UnNews:MLB introduces 'Bat Crime Day'
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MLB introduces 'Bat Crime Day'
Where man always bites dog
Friday, July 28, 2017, 00:57:UTC)(
26 June 2011
NEW YORK, New York -- Major League Baseball Commissioner Bud Selig was proud to announce professional baseball's first ever Bat Crime Day, a day honoring the sport's inspiration and equipment contribution to America's countless felonies and misdemeanors.
"I have often said, baseball is a social institution with really important social ties and responsibilities. The civil rights weekend, Jackie Robinson day, and Hug a Mexican day are great examples of how novelty baseball themes have had a positive effect on the community. And now, I'm glad to finally unite two of America's favorite pastimes; baseball and breaking the law," said Bud Selig.
Baseball equipment, most notably bats and giant novelty foam hands, have been utilized to assist criminals in assaults, robberies, and letter box vandalism for over a century now. According to recent crime statistics, baseball bats have overtaken knives and broken pool cues on their way to becoming the second most popular weapon used in assaults behind stilettos. The New York Muggers Association has also listed the baseball bat as their bludgeoning weapon of choice due to its legal legitimacy and traditional place in criminal culture.
A special game has been added to the Major League schedule and dubbed the "Bat Crime Classic." It will feature the Detroit Tigers and the Philadelphia Phillies; two of the country's most notorious regions for bat related muggings, robberies, and acts of sodomy. Every child under the age of fourteen will receive a free team crowbar and a balaclava to wear during the game, which will be the first night game in history to be played under the cover of darkness.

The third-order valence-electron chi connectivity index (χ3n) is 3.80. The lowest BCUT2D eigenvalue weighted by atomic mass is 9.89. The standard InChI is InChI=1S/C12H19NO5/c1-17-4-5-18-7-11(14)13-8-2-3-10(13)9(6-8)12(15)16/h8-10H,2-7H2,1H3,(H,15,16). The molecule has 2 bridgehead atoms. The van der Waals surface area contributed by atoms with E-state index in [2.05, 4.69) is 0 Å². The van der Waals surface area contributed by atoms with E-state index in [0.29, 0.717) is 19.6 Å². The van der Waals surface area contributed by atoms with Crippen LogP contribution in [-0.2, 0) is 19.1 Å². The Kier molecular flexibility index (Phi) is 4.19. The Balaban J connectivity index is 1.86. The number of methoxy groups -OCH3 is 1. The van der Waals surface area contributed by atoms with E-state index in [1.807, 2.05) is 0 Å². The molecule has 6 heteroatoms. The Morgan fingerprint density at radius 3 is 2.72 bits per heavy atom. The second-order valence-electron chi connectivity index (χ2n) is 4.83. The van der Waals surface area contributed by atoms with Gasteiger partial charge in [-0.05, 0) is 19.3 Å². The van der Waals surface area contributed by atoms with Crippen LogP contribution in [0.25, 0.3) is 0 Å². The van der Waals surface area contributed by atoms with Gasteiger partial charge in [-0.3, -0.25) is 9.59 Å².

When quizzed about the benefits of cramming another novelty game into an already packed MLB game schedule, Bud responded somewhat cryptically by shouting "I'll pack your schedule punk!"
In addition to the Bat Crime Classic, a special gala function will be held to commemorate baseball's most popular convicted criminals, with inductees into the "Hall of Infamy" to include hardened law breakers such as Darryl Strawberry, Ugueth Urbina, Ty Cobb, Dwight Gooden, Denny McLain, Pete Rose, and the Phillie Phanatic. A special tribute will also be held for legendary crook, "Shoeless" Joe Jackson, who, in contrast to his name, was caught in possession with several pairs of old timey footwear he mugged off various cobblers.
- Mark Newman "Themed days coming to All-Star Fanfest to avoid mass slumber". MLB.com, June 23, 2011